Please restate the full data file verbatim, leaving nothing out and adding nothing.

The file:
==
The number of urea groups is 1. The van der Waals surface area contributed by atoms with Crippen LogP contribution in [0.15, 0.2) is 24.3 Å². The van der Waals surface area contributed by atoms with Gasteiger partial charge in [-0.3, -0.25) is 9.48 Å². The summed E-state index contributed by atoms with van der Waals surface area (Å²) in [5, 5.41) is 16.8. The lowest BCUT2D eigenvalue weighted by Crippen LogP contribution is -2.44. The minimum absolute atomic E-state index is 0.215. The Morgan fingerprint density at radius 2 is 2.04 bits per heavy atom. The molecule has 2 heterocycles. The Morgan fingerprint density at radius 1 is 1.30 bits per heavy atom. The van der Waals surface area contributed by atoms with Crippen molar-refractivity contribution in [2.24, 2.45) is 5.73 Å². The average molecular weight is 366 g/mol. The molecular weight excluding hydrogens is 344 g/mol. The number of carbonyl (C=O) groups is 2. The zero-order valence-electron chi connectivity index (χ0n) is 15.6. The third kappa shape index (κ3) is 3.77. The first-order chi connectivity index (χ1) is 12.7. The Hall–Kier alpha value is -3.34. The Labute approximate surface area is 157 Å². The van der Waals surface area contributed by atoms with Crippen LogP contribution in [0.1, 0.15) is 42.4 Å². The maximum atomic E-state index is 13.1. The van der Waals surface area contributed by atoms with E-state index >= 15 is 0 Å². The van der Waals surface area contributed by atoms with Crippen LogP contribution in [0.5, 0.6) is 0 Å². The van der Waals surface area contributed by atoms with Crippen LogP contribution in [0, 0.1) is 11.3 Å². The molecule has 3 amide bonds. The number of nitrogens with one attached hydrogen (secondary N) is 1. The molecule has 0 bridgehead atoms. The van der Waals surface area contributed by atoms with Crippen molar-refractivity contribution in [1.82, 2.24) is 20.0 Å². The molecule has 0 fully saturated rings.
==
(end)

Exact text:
The number of urea groups is 1. The van der Waals surface area contributed by atoms with Crippen LogP contribution in [0.15, 0.2) is 24.3 Å². The van der Waals surface area contributed by atoms with Gasteiger partial charge in [-0.3, -0.25) is 9.48 Å². The summed E-state index contributed by atoms with van der Waals surface area (Å²) in [5, 5.41) is 16.8. The lowest BCUT2D eigenvalue weighted by Crippen LogP contribution is -2.44. The minimum absolute atomic E-state index is 0.215. The Morgan fingerprint density at radius 2 is 2.04 bits per heavy atom. The molecule has 2 heterocycles. The Morgan fingerprint density at radius 1 is 1.30 bits per heavy atom. The van der Waals surface area contributed by atoms with Crippen molar-refractivity contribution in [2.24, 2.45) is 5.73 Å². The average molecular weight is 366 g/mol. The molecular weight excluding hydrogens is 344 g/mol. The number of carbonyl (C=O) groups is 2. The zero-order valence-electron chi connectivity index (χ0n) is 15.6. The third kappa shape index (κ3) is 3.77. The first-order chi connectivity index (χ1) is 12.7. The Hall–Kier alpha value is -3.34. The Labute approximate surface area is 157 Å². The van der Waals surface area contributed by atoms with Crippen LogP contribution in [0.1, 0.15) is 42.4 Å². The maximum atomic E-state index is 13.1. The van der Waals surface area contributed by atoms with E-state index >= 15 is 0 Å². The van der Waals surface area contributed by atoms with Crippen LogP contribution in [0.5, 0.6) is 0 Å². The van der Waals surface area contributed by atoms with Crippen LogP contribution in [0, 0.1) is 11.3 Å². The molecule has 3 amide bonds. The number of nitrogens with one attached hydrogen (secondary N) is 1. The molecule has 0 bridgehead atoms. The van der Waals surface area contributed by atoms with Crippen molar-refractivity contribution in [1.82, 2.24) is 20.0 Å². The molecule has 0 fully saturated rings.